Do Russian Hackers Have Your Password?
The New York Times recently reported that Russian hackers had stolen a billion internet passwords. This was soon brought into question by the professional security industry as there were no details or proof submitted to the industry or to independent analysts. While details are still emerging in regards to this news article it looks like the actual compromise was much smaller in scale and occurred after a much longer period of time. Still the theft of user credentials even at a greatly reduced estimate is still concerning.
How does this happen (the short explanation)?
Websites still allow users to log on without using a secure or encrypted connection. This allows user’s names and passwords to be stolen by anyone who can see (sniff) that traffic. Many web services and web sites are not properly patched or are deployed in an insecure manner allowing the user’s data to be collected. Because of the sheer number of computers, sites, and computer infrastructure it has become a near impossible task to track all of a companies’ assets. Because of this there are many vulnerable points that exist on a computer network that would allow attackers to infiltrate the network and extract user’s information.
How does this impact you?
UNC has no evidence that any of our user’s accounts or passwords have been stolen as part of this investigation. The security company that has reported this incident refuses to name names so we cannot know who has been compromised or how. It was claimed that this information has been turned over to law enforcement to investigate but at this time we at UNC IM&T haven’t read any updates. This means it is possible that some other sites you have gone to have been compromised but we may never get a list of effected sites or accounts.
What can you do about it?
Because of the vague nature of the current information the UNC IT Security Operations can only give the general advice:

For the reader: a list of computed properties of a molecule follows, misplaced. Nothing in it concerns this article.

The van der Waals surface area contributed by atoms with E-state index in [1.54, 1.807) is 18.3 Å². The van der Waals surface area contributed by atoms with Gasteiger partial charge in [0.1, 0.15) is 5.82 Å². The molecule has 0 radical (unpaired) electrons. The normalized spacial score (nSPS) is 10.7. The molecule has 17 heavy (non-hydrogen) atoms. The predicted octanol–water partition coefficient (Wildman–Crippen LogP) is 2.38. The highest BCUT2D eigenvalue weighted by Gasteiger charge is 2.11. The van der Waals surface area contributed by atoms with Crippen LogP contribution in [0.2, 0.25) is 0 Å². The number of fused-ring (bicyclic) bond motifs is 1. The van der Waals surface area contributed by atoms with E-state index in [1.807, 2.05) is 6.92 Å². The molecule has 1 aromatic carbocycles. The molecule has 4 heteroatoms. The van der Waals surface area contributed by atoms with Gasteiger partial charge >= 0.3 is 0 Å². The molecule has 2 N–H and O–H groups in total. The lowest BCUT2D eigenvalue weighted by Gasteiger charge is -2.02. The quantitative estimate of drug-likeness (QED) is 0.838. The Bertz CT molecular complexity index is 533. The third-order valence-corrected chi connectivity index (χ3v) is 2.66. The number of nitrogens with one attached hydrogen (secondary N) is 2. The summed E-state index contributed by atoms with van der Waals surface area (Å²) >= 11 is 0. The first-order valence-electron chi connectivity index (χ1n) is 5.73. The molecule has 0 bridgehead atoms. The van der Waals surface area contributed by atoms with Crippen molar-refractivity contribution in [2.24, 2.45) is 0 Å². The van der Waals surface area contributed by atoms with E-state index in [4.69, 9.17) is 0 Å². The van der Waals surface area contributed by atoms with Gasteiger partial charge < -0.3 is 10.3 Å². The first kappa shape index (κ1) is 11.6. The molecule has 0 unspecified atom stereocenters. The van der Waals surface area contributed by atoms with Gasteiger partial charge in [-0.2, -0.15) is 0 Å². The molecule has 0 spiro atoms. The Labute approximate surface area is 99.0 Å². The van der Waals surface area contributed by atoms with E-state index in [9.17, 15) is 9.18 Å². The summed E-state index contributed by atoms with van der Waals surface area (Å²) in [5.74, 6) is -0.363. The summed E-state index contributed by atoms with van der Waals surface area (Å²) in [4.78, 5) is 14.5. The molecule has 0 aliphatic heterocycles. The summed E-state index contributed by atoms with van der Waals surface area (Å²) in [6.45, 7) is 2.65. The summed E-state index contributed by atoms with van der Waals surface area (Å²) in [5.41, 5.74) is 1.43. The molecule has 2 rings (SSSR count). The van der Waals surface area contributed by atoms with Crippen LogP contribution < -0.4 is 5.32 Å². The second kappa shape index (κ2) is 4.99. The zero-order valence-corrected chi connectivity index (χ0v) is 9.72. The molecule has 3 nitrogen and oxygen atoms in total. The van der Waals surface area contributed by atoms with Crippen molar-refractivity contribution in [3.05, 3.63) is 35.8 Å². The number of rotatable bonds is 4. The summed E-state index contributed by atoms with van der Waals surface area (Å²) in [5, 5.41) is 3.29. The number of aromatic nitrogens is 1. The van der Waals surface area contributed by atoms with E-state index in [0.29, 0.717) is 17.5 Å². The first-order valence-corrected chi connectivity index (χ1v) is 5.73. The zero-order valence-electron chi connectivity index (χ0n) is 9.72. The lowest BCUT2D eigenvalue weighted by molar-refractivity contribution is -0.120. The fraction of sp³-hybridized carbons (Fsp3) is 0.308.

Change your password frequently (at least every 90 days) for all accounts not just work accounts.
Use a two-factor authentication method if it is offered
- Use a strong password (your password should have at least 12 characters, the more the better, you should have upper and lower case alpha character a-z, A-Z as well as numbers and special characters)
- Never share your user name or password with anyone
- Use unique passwords for every account
- Do not have a “universal” user name or password to any computer systems
- If you are responsible for configuring or installing new equipment make sure you understand the security implications of how you are implementing it
- Take time to have a solid understanding of technology you are using, including your smart phone
- Do not use unknown wireless access points, we know it seems great that you can get free wireless but the person who actually owns the access point can be reading everything that is going across it
- Be wary of any “free” software that you use or download, free software is either collecting your data (though hopefully not your user name or password) and therefore allows for the possibility of interception or is probably not being maintained as rigorously and may have security flaws
- Do not export sensitive data to any outside source unless you have verified that source
- Do not send sensitive data unencrypted
- Use a secure connection to websites you visit